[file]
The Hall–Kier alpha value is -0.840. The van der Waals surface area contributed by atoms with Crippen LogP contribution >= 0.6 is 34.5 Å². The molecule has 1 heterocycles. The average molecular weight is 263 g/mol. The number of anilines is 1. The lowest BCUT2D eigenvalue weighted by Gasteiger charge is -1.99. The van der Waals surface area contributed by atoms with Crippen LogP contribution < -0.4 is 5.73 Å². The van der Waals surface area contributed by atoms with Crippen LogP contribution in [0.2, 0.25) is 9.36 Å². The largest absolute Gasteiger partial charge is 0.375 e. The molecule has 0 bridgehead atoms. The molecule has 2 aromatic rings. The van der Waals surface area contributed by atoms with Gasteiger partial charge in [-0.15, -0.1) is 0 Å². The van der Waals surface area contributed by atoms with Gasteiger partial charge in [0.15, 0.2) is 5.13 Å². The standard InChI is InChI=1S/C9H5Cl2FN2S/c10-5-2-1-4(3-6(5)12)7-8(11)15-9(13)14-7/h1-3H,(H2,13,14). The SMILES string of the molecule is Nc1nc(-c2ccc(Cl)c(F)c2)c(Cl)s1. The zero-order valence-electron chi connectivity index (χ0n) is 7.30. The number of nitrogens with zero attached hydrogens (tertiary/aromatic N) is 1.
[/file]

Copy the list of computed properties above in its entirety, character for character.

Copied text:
The Hall–Kier alpha value is -0.840. The van der Waals surface area contributed by atoms with Crippen LogP contribution >= 0.6 is 34.5 Å². The molecule has 1 heterocycles. The average molecular weight is 263 g/mol. The number of anilines is 1. The lowest BCUT2D eigenvalue weighted by Gasteiger charge is -1.99. The van der Waals surface area contributed by atoms with Crippen LogP contribution < -0.4 is 5.73 Å². The van der Waals surface area contributed by atoms with Crippen LogP contribution in [0.2, 0.25) is 9.36 Å². The largest absolute Gasteiger partial charge is 0.375 e. The molecule has 0 bridgehead atoms. The molecule has 2 aromatic rings. The van der Waals surface area contributed by atoms with Gasteiger partial charge in [-0.15, -0.1) is 0 Å². The van der Waals surface area contributed by atoms with Gasteiger partial charge in [0.15, 0.2) is 5.13 Å². The standard InChI is InChI=1S/C9H5Cl2FN2S/c10-5-2-1-4(3-6(5)12)7-8(11)15-9(13)14-7/h1-3H,(H2,13,14). The SMILES string of the molecule is Nc1nc(-c2ccc(Cl)c(F)c2)c(Cl)s1. The zero-order valence-electron chi connectivity index (χ0n) is 7.30. The number of nitrogens with zero attached hydrogens (tertiary/aromatic N) is 1.